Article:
7 Top Reasons Why Branding Is Important To Marketing
There is a lot of emphasis in business management theory about branding and its impact on how well a company’s products perform in the market. One of the reasons branding is important to marketing is because without a strong brand, it can be difficult for a company to draw in customers and vital employees.
Below you’ll find some of the top reasons why branding is important in marketing. From strengthening a company’s public profile to improving a company’s performance on the stock market, branding affects almost every aspect of its operations.
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1. Branding Helps Customers Recognise A Company
One of the primary motivations for branding is to help make a company more recognisable by the public. Even people who don’t own Nike sneakers would likely recognise the company’s signature swoosh or tagline “Just Do It”. Many consumers could easily name a dozen or more recognisable companies based on their branding alone.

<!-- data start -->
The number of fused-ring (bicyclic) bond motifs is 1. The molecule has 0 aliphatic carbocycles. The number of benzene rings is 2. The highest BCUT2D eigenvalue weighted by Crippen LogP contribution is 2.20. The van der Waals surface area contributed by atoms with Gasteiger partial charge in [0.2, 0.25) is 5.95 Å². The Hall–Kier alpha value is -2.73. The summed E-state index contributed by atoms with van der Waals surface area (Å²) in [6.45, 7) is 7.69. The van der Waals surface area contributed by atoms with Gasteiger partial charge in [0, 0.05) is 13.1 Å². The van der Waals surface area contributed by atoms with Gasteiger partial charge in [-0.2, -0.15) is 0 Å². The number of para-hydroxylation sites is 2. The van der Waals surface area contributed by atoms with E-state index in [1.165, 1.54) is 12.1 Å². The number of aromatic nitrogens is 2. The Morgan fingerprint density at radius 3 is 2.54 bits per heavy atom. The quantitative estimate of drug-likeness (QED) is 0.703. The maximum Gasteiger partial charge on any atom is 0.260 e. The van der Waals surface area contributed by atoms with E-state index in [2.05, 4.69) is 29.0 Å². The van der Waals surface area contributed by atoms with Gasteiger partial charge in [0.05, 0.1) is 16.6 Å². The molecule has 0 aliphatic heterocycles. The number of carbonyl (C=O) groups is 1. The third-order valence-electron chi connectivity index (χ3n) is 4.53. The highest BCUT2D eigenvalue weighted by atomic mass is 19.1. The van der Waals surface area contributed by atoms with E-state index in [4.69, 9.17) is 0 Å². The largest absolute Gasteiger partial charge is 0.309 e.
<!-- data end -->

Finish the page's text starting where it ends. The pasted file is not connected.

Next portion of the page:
Brand recognition is dependent on one of several different identifiers (Source: Investopedia):
- Marketing campaigns
These different company assets help the consumer recognise the company on the market. This, in turn, encourages customer loyalty and repeat business. Brand recognition in marketing is responsible for customer recall. If a company’s branding isn’t memorable enough for them to stand out in the public eye, that company will ultimately struggle to sustain a customer base.
2. Branding Makes A Company More Trustworthy
Company marketing pours attention and detail into their branding strategies because branding is an aspect of a company that makes them more trustworthy to the customer. In marketing, the customer is more likely to gravitate towards a brand or company they’ve used before and experienced.
Branding isn’t just a way for customers to recognise a company more quickly—it has a direct impact on how often they purchase products from that company. Studies show that 71% of consumers are more likely to buy a product from a company they recognise. (Source: Global Banking and Finance Review)
This holds true even if the recognised brand product is objectively inferior in quality to an unbranded product. That just goes to prove the power of a strong brand when it comes to company marketing.
Read more about: Brand Strategy
3. Branding Increases Corporate Value
Along with making customers more likely to patronise a company, branding also increases a company’s value on the stock market. The value of a company’s stock is not just dependent on the shareholder’s equity but also on the strength of the company’s branding and the value of the brand asset it owns.